Wrongful death is a type of claim which can occur when a person or entity wrongfully causes someone’s death. Many times, wrongful death claims are initiated by the deceased person’s family – including parents, spouses, and children – with damages awarded to help offset the emotional and financial burden of the loss.
Common wrongful death claims can be the result of:
automobile or motorcycle accidents
slip and falls
criminal actions (like shootings, violence, and stabbings), supervised activities such as day care facilities, senior centers, or school/after-school activities, nursing homes
injuries sustained during childbirth
Each state has different laws regarding wrongful death claims, but there are four common elements needed for every wrongful death claim. You must prove these four elements to win a wrongful death claim:
Negligence: Like in a personal injury claim, you need to show negligence in a wrongful death claim. Negligence is a legal term that means a person or entity failed to use reasonable care, which resulted in damage, injury, or death to a person. For wrongful death claims, you must prove that the death of your loved one was caused (in part or in whole) by the actions or inactions of the other party.
Breach of Duty: An essential component in any wrongful death claim is proving that the defendant had a duty to the deceased victim. A motorist who must drive safely and obey traffic laws or a health professional who must take measures to maintain a patient’s health could both qualify as individuals who were supposed to keep the victim safe. It is the responsibility of the plaintiff (or party filing the claim) to establish what duty the defendant had to the victim and how that duty was breached through their negligent actions.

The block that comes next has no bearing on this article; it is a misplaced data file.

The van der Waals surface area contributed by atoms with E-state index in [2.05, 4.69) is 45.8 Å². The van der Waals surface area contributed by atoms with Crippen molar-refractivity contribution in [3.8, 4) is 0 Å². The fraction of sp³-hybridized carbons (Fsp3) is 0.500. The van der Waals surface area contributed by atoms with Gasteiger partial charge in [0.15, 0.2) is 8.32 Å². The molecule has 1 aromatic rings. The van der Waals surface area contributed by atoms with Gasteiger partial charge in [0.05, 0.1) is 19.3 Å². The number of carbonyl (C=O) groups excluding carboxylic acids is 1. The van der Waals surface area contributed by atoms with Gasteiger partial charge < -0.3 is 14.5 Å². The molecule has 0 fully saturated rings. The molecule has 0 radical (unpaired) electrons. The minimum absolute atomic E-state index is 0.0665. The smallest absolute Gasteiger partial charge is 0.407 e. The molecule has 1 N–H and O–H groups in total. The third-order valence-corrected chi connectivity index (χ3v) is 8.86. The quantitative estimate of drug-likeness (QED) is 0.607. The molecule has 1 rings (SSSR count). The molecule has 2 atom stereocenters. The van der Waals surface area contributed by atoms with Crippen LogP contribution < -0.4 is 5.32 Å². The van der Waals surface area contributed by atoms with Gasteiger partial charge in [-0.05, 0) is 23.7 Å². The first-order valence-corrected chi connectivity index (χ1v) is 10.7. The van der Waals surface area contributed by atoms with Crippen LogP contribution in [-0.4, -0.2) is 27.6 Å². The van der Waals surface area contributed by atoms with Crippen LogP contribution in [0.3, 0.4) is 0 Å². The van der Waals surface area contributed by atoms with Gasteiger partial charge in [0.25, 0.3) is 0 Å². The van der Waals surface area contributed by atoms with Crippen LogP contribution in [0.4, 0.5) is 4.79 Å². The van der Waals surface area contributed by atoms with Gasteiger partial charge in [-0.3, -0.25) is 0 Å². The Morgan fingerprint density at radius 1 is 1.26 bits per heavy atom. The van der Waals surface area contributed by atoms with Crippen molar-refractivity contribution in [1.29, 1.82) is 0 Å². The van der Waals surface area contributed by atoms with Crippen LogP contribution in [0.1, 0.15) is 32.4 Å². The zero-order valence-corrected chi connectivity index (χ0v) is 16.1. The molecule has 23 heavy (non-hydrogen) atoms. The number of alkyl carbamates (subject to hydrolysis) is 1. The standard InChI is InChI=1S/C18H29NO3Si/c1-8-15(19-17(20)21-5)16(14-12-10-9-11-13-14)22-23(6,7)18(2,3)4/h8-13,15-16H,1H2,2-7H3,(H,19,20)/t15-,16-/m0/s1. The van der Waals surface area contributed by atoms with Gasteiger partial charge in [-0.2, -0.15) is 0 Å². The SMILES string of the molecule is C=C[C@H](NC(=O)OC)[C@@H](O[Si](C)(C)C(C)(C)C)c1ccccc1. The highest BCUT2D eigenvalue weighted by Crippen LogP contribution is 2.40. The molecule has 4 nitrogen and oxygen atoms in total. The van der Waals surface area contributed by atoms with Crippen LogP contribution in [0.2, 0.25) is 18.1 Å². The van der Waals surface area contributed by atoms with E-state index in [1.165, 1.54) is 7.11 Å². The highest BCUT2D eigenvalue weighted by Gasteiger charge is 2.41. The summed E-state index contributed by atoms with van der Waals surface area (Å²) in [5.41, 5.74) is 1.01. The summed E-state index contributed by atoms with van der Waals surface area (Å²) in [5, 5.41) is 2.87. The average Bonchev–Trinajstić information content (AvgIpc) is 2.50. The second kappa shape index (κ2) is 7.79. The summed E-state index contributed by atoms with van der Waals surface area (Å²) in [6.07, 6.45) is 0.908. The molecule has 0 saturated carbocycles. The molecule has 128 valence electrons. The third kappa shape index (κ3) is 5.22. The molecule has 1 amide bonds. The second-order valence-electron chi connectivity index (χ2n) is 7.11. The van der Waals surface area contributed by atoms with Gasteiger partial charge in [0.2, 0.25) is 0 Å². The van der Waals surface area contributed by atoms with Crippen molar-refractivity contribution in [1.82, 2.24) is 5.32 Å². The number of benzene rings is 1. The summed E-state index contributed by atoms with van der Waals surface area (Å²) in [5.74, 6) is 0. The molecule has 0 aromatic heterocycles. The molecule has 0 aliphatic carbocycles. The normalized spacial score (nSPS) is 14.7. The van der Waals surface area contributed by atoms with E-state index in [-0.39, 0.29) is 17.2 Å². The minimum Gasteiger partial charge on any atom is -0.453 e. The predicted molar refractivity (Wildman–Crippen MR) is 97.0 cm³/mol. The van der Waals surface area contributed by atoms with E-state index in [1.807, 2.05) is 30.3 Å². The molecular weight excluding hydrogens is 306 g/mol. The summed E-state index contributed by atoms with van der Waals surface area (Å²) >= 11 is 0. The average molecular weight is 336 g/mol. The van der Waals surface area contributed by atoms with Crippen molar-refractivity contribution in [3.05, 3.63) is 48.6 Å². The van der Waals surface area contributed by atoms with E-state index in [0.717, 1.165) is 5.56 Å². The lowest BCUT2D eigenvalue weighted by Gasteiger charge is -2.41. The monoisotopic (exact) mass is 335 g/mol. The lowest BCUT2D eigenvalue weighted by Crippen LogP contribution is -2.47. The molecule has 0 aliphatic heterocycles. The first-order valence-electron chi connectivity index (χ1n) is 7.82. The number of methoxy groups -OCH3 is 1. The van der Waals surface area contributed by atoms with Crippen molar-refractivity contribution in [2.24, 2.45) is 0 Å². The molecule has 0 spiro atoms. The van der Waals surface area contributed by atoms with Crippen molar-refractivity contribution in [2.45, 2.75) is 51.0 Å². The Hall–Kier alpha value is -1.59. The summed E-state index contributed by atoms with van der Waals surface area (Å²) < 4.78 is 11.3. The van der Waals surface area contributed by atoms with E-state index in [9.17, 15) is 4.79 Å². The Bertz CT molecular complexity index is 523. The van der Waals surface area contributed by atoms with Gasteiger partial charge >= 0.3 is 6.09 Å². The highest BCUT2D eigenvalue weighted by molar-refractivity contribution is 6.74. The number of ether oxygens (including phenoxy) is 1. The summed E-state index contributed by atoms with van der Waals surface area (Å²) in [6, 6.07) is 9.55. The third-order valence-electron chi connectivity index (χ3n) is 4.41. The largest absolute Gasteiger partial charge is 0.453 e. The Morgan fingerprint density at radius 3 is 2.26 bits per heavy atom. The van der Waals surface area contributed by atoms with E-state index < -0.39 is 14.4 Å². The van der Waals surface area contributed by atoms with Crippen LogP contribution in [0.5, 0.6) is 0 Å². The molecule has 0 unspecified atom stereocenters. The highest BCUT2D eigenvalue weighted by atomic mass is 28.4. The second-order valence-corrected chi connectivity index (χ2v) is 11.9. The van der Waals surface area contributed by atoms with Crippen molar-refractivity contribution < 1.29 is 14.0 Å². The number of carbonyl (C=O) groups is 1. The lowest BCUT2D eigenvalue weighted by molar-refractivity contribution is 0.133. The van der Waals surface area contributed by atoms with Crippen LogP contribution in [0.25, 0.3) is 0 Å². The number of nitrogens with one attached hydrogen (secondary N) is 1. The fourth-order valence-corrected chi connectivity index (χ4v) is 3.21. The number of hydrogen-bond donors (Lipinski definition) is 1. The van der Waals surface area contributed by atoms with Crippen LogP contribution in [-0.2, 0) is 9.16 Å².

Causation: For a successful wrongful death claim, the plaintiff not only has to prove that the defendant breached their duty to the deceased, but also that the breach – their negligent actions – caused the victim’s death.
Damages: The most personal of the elements is damages or the quantifiable measure of the effect of the victim’s death. Damages can include financial figures such as hospitalizations, funeral expenses, medical costs, burial costs, loss of income (including future wages), loss of guidance, and loss of protection. Damages can also include non-financial figures such as emotional distress, pain, and suffering.
The burden of proof in wrongful death claims is on the plaintiffs or surviving family members. Proving the four elements will require substantial evidence, expert testimony, and a skilled, experienced wrongful death attorney. Pursuing civil actions for a wrongful death case involves many steps including developing a strategy, investigating the claim, collecting quality evidence, interviewing experts and witnesses, and understanding the law.
While nothing can replace your loved one, an experienced and successful wrongful death attorney can work with you to build a strong case, protect your rights and help you receive the compensation you deserve.